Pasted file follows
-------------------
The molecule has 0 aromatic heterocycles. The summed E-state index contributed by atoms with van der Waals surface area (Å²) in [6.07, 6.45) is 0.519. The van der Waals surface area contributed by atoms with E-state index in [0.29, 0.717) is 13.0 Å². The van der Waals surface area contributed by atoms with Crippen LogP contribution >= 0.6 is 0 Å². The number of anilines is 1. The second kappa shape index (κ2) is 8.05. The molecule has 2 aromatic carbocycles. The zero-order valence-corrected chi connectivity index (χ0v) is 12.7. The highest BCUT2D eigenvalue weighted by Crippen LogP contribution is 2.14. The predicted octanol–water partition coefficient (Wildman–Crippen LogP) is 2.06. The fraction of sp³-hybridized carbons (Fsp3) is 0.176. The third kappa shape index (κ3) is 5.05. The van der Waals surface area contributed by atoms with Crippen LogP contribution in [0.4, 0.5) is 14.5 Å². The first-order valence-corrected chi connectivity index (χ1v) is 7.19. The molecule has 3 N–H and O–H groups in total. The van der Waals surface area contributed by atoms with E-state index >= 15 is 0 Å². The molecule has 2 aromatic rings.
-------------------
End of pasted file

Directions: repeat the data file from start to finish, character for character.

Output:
The molecule has 0 aromatic heterocycles. The summed E-state index contributed by atoms with van der Waals surface area (Å²) in [6.07, 6.45) is 0.519. The van der Waals surface area contributed by atoms with E-state index in [0.29, 0.717) is 13.0 Å². The van der Waals surface area contributed by atoms with Crippen LogP contribution >= 0.6 is 0 Å². The number of anilines is 1. The second kappa shape index (κ2) is 8.05. The molecule has 2 aromatic carbocycles. The zero-order valence-corrected chi connectivity index (χ0v) is 12.7. The highest BCUT2D eigenvalue weighted by Crippen LogP contribution is 2.14. The predicted octanol–water partition coefficient (Wildman–Crippen LogP) is 2.06. The fraction of sp³-hybridized carbons (Fsp3) is 0.176. The third kappa shape index (κ3) is 5.05. The van der Waals surface area contributed by atoms with Crippen LogP contribution in [0.4, 0.5) is 14.5 Å². The first-order valence-corrected chi connectivity index (χ1v) is 7.19. The molecule has 3 N–H and O–H groups in total. The van der Waals surface area contributed by atoms with E-state index >= 15 is 0 Å². The molecule has 2 aromatic rings.